H7N2 is a subtype of the species Influenza A virus (sometimes called bird flu virus). A CDC study following outbreaks of H7N2 in commercial poultry farms in western Virginia in 2002 concluded: An important factor contributing to rapid early spread of AI virus infection among commercial poultry farms during this outbreak was disposal of dead birds via rendering off-farm. Because of the highly infectious nature of AI virus and the devastating economic impact of outbreaks, poultry farmers should consider carcass disposal techniques that do not require off-farm movement, such as burial, composting, or incineration.
One person in Virginia, US in 2002 and one person in New York, US, in 2003 were found to have serologic evidence of infection from H7N2; both fully recovered. An analysis of the New York 2003 case concluded that the H7N2 virus responsible could be evolving toward the same strong sugar-binding properties of the three worldwide viral pandemics in 1918, 1957 and 1968. (Human flus and bird flus differ in the molecules they are good at binding with because mammals and birds differ in the molecules on the cell surface to be bound with. Humans have very few cells with the bird sugar on its cell surface.) A study with ferrets showed that this H7N2 strain could be passed from mammal to mammal.
In February 2004, an outbreak of low pathogenic avian influenza (LPAI) A (H7N2) was reported on 2 chicken farms in Delaware and in four live bird markets in New Jersey supplied by the same farms. In March 2004, surveillance samples from a flock of chickens in Maryland tested positive for LPAI H7N2. It is likely that this was the same strain.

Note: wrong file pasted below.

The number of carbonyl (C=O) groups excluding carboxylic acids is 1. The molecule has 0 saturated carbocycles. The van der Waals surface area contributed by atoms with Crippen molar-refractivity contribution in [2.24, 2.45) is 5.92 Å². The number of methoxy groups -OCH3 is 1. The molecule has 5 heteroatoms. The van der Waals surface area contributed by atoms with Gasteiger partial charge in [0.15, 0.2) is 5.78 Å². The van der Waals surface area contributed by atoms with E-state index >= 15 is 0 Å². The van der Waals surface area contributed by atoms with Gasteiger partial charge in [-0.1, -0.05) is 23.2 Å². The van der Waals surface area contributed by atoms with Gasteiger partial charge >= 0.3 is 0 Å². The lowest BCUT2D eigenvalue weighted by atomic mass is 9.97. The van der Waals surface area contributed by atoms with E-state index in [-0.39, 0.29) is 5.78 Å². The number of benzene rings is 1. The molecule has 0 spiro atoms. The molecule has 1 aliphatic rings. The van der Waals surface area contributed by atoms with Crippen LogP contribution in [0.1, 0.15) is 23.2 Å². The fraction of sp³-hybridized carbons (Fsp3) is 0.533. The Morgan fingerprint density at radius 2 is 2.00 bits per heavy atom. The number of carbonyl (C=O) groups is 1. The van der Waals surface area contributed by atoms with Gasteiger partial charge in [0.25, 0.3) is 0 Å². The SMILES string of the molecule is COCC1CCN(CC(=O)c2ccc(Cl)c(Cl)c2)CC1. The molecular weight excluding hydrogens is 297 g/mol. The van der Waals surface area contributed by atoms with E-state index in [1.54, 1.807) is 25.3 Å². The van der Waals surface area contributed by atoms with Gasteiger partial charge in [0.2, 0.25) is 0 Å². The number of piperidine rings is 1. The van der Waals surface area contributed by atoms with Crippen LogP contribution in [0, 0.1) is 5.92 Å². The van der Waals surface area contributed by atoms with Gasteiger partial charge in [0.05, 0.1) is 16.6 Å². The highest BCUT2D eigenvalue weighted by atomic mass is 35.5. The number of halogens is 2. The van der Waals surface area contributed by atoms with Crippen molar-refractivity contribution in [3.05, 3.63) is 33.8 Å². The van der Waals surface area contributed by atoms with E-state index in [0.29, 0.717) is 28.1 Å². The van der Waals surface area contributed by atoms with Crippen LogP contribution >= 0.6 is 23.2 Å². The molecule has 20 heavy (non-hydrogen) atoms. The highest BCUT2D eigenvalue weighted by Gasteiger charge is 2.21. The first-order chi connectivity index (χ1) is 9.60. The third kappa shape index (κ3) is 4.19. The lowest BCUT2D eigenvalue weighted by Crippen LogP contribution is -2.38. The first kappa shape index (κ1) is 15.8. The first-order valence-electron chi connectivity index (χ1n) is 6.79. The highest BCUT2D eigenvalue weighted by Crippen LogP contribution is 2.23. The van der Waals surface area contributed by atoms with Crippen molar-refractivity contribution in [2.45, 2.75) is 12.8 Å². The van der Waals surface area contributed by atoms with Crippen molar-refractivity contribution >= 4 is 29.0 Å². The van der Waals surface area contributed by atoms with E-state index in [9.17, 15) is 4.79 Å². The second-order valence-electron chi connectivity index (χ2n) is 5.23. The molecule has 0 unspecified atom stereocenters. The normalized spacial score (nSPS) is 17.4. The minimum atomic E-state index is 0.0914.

On 24 May 2007, an outbreak of H7N2 was confirmed at a poultry farm near Corwen, in Wales from tests on chickens that died from H7N2. The owners of the Conwy farm bought 15 Rhode Island Red chickens two weeks prior but all died from H7N2. The 32 other poultry at the site were slaughtered. A one kilometer exclusion zone was put in force around the property in which birds and bird products cannot be moved and bird gathering can only take place under licence. Nine people who were associated with the infected or dead poultry and reported flu-like symptoms were tested. Four tested positive for evidence of infection from H7N2 and were successfully treated for mild flu. In early June it was discovered that the virus had spread to a poultry farm 70 miles (113 km) away near St. Helens in north-west England. All the poultry at the farm were slaughtered and a 1 km exclusion zone imposed.
In December 2016, an outbreak of low pathogenic avian influenza H7N2 occurred in a feline population in the New York City Animal Care Center (ACC) shelters after testing by the University of Wisconsin-Madison School of Veterinary Medicine and confirmed by USDA’s National Veterinary Diagnostic Services Laboratory. Over 100 cats were found to be infected and subsequently quarantined, but only one human, a veterinarian involved in obtaining respiratory specimens, was found to be infected. The veterinarian had a brief illness with mild symptoms and recovered completely. All other humans exposed to the infected cats tested negative